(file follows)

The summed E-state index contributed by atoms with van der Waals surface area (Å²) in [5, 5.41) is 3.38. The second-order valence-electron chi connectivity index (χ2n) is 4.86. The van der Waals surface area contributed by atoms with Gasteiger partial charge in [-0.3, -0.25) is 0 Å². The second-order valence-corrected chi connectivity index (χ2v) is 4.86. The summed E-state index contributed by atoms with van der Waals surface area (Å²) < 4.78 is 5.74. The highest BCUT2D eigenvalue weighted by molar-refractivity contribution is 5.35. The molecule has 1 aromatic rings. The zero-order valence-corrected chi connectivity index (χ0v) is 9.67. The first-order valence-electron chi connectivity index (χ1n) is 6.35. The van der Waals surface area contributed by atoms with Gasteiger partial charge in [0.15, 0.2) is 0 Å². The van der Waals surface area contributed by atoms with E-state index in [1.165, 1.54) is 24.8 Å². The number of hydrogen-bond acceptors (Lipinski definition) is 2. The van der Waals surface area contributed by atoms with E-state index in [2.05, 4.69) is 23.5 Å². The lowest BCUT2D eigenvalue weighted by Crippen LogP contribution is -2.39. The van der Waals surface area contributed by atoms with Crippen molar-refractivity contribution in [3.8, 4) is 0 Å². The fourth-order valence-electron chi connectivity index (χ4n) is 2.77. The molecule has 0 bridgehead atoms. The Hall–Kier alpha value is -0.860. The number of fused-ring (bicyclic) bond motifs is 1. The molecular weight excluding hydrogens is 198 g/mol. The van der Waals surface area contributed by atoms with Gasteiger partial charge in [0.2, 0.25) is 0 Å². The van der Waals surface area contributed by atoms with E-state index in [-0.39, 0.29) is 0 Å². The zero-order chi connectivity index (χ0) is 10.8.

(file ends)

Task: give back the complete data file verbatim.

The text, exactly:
The summed E-state index contributed by atoms with van der Waals surface area (Å²) in [5, 5.41) is 3.38. The second-order valence-electron chi connectivity index (χ2n) is 4.86. The van der Waals surface area contributed by atoms with Gasteiger partial charge in [-0.3, -0.25) is 0 Å². The second-order valence-corrected chi connectivity index (χ2v) is 4.86. The summed E-state index contributed by atoms with van der Waals surface area (Å²) < 4.78 is 5.74. The highest BCUT2D eigenvalue weighted by molar-refractivity contribution is 5.35. The molecule has 1 aromatic rings. The zero-order valence-corrected chi connectivity index (χ0v) is 9.67. The first-order valence-electron chi connectivity index (χ1n) is 6.35. The van der Waals surface area contributed by atoms with Gasteiger partial charge in [0.15, 0.2) is 0 Å². The van der Waals surface area contributed by atoms with E-state index in [1.165, 1.54) is 24.8 Å². The number of hydrogen-bond acceptors (Lipinski definition) is 2. The van der Waals surface area contributed by atoms with E-state index in [2.05, 4.69) is 23.5 Å². The lowest BCUT2D eigenvalue weighted by Crippen LogP contribution is -2.39. The van der Waals surface area contributed by atoms with Crippen molar-refractivity contribution in [3.8, 4) is 0 Å². The fourth-order valence-electron chi connectivity index (χ4n) is 2.77. The molecule has 0 bridgehead atoms. The Hall–Kier alpha value is -0.860. The number of fused-ring (bicyclic) bond motifs is 1. The molecular weight excluding hydrogens is 198 g/mol. The van der Waals surface area contributed by atoms with Gasteiger partial charge in [0.2, 0.25) is 0 Å². The van der Waals surface area contributed by atoms with E-state index in [-0.39, 0.29) is 0 Å². The zero-order chi connectivity index (χ0) is 10.8.